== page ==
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Advances in disease diagnostics now offer clinicians a staggering degree of accuracy. But access to results generally requires a well-equipped lab and a few weeks’ waiting time.
But that could soon change thanks to a new, low-cost diagnostic DNA analyzer the size of a smartphone.
Q-Poc, billed as a “handheld lab”, is the idea of British-based tech firm QuantuMDx, which says the analyzer can accurately diagnose everything from cancers to infectious diseases in a matter of minutes. Currently in the alpha testing stage, the company hopes to get the product in the hands of doctors by early 2018.
“We’re now at the point that we have a working prototype that can perform a highly sensitive tuberculosis test from a sample through to results in 15-20 minutes,” says Jonathan O’Halloran, the company’s co-founder. “The technology is now being ramped up to beta stage and we hope to start manufacturing towards the end of this year.”
The handheld apparatus, which runs on a solar-powered battery or wind-up device, is designed to read biological samples submitted via a credit card-size cartridge (think of it as a sophisticated Game Boy). It can work with a range of sample types. Swabs can be used to detect sexually-transmitted infections, while sputum is used to detect tuberculosis.
Q-Poc differs from most conventional point-of-care diagnostic tools in that it analyses the DNA of pathogens rather than the proteins within the sample. The device depends on microfluidic technology , which essentially allows fluids to pass through different microscopic channels of different diameters.
A chemical process then breaks down the sample into a molecular soup , which is then forced through a nanoscale-based filter system. The filter is coated with a negatively charged polymer, which repels the DNA as other molecules are held back, thereby isolating the DNA for analysis.
“It sounds simple, but it is absolutely groundbreaking,” says the 40-year-old O’Halloran, who has a background in molecular genetics. “Nothing out there on the market can come close to its speed and proficiency.”
The potential of O’Halloran’s invention to “change the face of healthcare globally” saw him named 2015 European Chief Technology Officer of the Year (small business category) by Eirma, an industrial research association. The award’s judges gave particular praise to the technology’s developing world focus, especially at a time when the threat of drug resistant superbugs are on the rise.
Founded in 2008, QuantuMDx has so far raised £21m ($30m) in funding, with more to come. While the hope is for the handheld device to be used by doctors or lab technicians, its real breakthrough application rests in getting it into the hands of frontline health workers.
Subject to regulatory approval by the World Health Organization (WHO), QuantuMDx hopes to initially roll out the Q-Poc unit in South Africa, before expanding to other markets across the continent. The startup already counts a number of development nonprofits among its strategic partners, including the Gates Foundation and the Clinton Foundation.
“When we started this, we were very clear that we wanted to address the infectious disease global health challenges and clearly these are in developing nations,” says O’Halloran. But he doesn’t rule out the benefits of the technology in developed countries. “Let’s not forget, even [the London borough of] Tooting has a prevalence of TB [tuberculosis] higher than many parts of India.”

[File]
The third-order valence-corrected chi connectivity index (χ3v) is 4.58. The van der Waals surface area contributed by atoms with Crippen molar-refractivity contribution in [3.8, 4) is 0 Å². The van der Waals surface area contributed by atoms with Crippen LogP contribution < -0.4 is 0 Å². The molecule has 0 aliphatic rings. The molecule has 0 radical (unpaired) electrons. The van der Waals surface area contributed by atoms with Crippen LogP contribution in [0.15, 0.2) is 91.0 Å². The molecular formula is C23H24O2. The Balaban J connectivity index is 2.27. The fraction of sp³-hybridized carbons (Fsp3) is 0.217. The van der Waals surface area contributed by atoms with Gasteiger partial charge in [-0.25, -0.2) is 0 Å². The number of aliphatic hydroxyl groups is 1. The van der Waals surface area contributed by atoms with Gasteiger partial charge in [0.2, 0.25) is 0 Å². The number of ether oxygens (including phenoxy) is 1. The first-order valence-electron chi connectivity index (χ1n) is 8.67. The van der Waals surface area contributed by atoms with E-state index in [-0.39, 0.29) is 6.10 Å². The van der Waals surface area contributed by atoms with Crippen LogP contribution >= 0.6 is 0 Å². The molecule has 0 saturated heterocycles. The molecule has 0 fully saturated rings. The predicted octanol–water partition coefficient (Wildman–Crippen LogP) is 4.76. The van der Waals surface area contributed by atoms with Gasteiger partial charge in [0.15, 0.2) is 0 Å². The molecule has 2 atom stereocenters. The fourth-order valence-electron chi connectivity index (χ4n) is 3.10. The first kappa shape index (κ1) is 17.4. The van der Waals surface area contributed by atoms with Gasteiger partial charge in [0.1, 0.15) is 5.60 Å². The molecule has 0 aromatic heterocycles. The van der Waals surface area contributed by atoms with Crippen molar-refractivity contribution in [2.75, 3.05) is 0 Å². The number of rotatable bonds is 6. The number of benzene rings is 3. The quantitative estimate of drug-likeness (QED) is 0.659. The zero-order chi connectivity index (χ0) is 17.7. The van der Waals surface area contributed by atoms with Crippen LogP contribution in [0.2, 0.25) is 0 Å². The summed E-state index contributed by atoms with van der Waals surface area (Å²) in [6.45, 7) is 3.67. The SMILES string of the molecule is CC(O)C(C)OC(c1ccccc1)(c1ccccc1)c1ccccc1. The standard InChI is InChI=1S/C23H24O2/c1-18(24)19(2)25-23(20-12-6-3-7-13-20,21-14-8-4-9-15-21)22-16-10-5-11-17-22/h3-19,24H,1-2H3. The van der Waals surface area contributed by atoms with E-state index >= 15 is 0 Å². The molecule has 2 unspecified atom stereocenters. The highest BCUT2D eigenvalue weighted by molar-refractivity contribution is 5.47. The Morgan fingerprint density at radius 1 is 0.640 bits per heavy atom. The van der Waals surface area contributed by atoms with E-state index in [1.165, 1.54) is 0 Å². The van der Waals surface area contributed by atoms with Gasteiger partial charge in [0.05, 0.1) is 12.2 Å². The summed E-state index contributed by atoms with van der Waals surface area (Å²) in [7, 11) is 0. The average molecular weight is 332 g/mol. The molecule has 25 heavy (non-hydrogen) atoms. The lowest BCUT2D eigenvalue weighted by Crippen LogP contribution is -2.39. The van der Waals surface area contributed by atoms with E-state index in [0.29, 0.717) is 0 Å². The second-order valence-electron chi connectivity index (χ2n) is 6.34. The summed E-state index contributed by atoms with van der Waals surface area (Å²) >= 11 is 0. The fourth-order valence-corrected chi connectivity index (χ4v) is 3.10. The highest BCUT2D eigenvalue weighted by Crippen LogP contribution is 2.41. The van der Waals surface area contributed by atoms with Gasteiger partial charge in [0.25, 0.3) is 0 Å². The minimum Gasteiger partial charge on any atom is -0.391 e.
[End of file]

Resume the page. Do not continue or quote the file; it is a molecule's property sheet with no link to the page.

Q-Poc will initially be used to detect tuberculosis, with tests for other disease conditions added at a later date. The device has built-in cellphone technology, enabling the test results to be geo-stamped and shared in real time, potentially opening the door to continuous monitoring of disease and antimicrobial resistance.
The prospect of seeing health workers undertaking speedy diagnoses at a patient’s side in a matter of minutes is exciting, and potentially lucrative. According to a recent report released by US market analysis firm BCC Research, the total global market for portable medical equipment is set to hit $65.7bn next year, up from $54.2bn at present. Demand for miniaturized devices for point-of-care diagnostics is cited as a driving factor in the market’s rapid growth.
But realizing that potential will come with its own set of challenges. QuantuMDx first needs to prove the efficacy of Q-Poc in a “significantly large” clinical trial, the cost and scale of which is onerous for any startup. And, despite O’Halloran’s confidence in the technology, gaining WHO endorsement “could take years”, he concedes. He hopes that current discussions between WHO and the Gates Foundation will see the trail process for small businesses “streamlined” in the near future.
The second determinant of success will be price. QuantuMDx anticipates that each test should cost no more than £3 ($4.30), an attractive proposition for the health ministries that comprise its primary market in the developing world. The company’s initial target price for the device is around £1,000 ($1,437), but it believes this can be reduced to around one-third of that figure in a few years’ time.
Clinical trials of the Q-Poc are planned for later this year in South Africa, in association with the University of Cape Town and the University of Stellenbosch, where some of the early research into the technology was carried out.
“Essentially, we need to prove [to health ministries] that by using our tests, which offer benefits in terms of costs and speed, that we will be providing savings for the health care system,” O’Halloran says.